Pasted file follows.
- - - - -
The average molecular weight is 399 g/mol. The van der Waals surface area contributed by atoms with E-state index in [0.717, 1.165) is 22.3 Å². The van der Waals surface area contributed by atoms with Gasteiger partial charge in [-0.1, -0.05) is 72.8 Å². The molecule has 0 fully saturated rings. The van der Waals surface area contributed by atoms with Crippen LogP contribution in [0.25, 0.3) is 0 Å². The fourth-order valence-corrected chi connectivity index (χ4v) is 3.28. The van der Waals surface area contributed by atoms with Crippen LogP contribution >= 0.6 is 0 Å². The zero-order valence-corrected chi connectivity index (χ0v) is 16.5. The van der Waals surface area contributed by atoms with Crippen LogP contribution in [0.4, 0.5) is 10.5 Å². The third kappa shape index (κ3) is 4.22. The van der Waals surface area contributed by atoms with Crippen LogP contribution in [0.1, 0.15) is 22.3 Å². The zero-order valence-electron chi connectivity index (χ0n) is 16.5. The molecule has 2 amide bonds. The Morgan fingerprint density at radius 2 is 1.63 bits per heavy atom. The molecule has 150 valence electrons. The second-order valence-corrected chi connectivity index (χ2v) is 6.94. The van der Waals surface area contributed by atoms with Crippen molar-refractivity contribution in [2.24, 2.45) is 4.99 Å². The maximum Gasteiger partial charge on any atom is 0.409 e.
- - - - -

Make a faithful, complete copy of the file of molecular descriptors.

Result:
The average molecular weight is 399 g/mol. The van der Waals surface area contributed by atoms with E-state index in [0.717, 1.165) is 22.3 Å². The van der Waals surface area contributed by atoms with Gasteiger partial charge in [-0.1, -0.05) is 72.8 Å². The molecule has 0 fully saturated rings. The van der Waals surface area contributed by atoms with Crippen LogP contribution in [0.25, 0.3) is 0 Å². The fourth-order valence-corrected chi connectivity index (χ4v) is 3.28. The van der Waals surface area contributed by atoms with Crippen LogP contribution >= 0.6 is 0 Å². The zero-order valence-corrected chi connectivity index (χ0v) is 16.5. The van der Waals surface area contributed by atoms with Crippen LogP contribution in [0.4, 0.5) is 10.5 Å². The third kappa shape index (κ3) is 4.22. The van der Waals surface area contributed by atoms with Crippen LogP contribution in [0.1, 0.15) is 22.3 Å². The zero-order valence-electron chi connectivity index (χ0n) is 16.5. The molecule has 2 amide bonds. The Morgan fingerprint density at radius 2 is 1.63 bits per heavy atom. The molecule has 150 valence electrons. The second-order valence-corrected chi connectivity index (χ2v) is 6.94. The van der Waals surface area contributed by atoms with Crippen molar-refractivity contribution in [2.24, 2.45) is 4.99 Å². The maximum Gasteiger partial charge on any atom is 0.409 e.